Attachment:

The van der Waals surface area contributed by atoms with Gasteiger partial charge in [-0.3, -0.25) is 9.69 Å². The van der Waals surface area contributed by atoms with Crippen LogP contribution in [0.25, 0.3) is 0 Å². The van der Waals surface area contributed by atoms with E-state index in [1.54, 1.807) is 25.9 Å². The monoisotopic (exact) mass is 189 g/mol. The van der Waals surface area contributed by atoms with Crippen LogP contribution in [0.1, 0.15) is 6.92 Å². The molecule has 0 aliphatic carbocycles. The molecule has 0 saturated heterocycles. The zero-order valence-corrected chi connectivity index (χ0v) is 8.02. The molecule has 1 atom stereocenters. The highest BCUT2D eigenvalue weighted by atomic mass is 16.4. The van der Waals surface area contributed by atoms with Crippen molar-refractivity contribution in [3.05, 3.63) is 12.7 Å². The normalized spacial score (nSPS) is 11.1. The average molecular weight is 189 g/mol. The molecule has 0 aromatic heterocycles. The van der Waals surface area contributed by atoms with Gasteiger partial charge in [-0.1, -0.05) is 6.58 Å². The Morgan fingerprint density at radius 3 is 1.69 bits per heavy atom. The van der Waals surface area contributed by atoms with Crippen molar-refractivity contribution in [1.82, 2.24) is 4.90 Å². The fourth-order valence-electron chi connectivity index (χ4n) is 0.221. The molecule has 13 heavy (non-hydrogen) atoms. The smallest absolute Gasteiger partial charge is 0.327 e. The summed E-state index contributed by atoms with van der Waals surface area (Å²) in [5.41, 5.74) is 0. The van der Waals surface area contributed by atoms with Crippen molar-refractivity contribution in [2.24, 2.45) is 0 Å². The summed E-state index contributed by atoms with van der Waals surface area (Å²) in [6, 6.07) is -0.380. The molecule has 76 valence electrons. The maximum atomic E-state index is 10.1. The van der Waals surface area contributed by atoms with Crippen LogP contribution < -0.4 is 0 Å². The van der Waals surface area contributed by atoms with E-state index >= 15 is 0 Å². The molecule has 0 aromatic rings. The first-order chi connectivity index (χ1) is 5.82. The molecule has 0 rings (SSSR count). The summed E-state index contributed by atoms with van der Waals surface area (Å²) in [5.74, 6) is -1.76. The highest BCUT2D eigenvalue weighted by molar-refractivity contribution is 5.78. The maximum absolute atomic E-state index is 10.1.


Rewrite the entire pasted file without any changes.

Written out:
The van der Waals surface area contributed by atoms with Gasteiger partial charge in [-0.3, -0.25) is 9.69 Å². The van der Waals surface area contributed by atoms with Crippen LogP contribution in [0.25, 0.3) is 0 Å². The van der Waals surface area contributed by atoms with E-state index in [1.54, 1.807) is 25.9 Å². The monoisotopic (exact) mass is 189 g/mol. The van der Waals surface area contributed by atoms with Crippen LogP contribution in [0.1, 0.15) is 6.92 Å². The molecule has 0 aliphatic carbocycles. The molecule has 0 saturated heterocycles. The zero-order valence-corrected chi connectivity index (χ0v) is 8.02. The molecule has 1 atom stereocenters. The highest BCUT2D eigenvalue weighted by atomic mass is 16.4. The van der Waals surface area contributed by atoms with Crippen molar-refractivity contribution in [3.05, 3.63) is 12.7 Å². The normalized spacial score (nSPS) is 11.1. The average molecular weight is 189 g/mol. The molecule has 0 aromatic heterocycles. The van der Waals surface area contributed by atoms with Gasteiger partial charge in [-0.1, -0.05) is 6.58 Å². The Morgan fingerprint density at radius 3 is 1.69 bits per heavy atom. The van der Waals surface area contributed by atoms with Crippen molar-refractivity contribution in [1.82, 2.24) is 4.90 Å². The fourth-order valence-electron chi connectivity index (χ4n) is 0.221. The molecule has 13 heavy (non-hydrogen) atoms. The smallest absolute Gasteiger partial charge is 0.327 e. The summed E-state index contributed by atoms with van der Waals surface area (Å²) in [5.41, 5.74) is 0. The van der Waals surface area contributed by atoms with Crippen molar-refractivity contribution in [2.24, 2.45) is 0 Å². The summed E-state index contributed by atoms with van der Waals surface area (Å²) in [6, 6.07) is -0.380. The molecule has 76 valence electrons. The maximum atomic E-state index is 10.1. The van der Waals surface area contributed by atoms with Crippen LogP contribution < -0.4 is 0 Å². The van der Waals surface area contributed by atoms with E-state index >= 15 is 0 Å². The molecule has 0 aromatic rings. The first-order chi connectivity index (χ1) is 5.82. The molecule has 0 rings (SSSR count). The summed E-state index contributed by atoms with van der Waals surface area (Å²) in [5.74, 6) is -1.76. The highest BCUT2D eigenvalue weighted by molar-refractivity contribution is 5.78. The maximum absolute atomic E-state index is 10.1.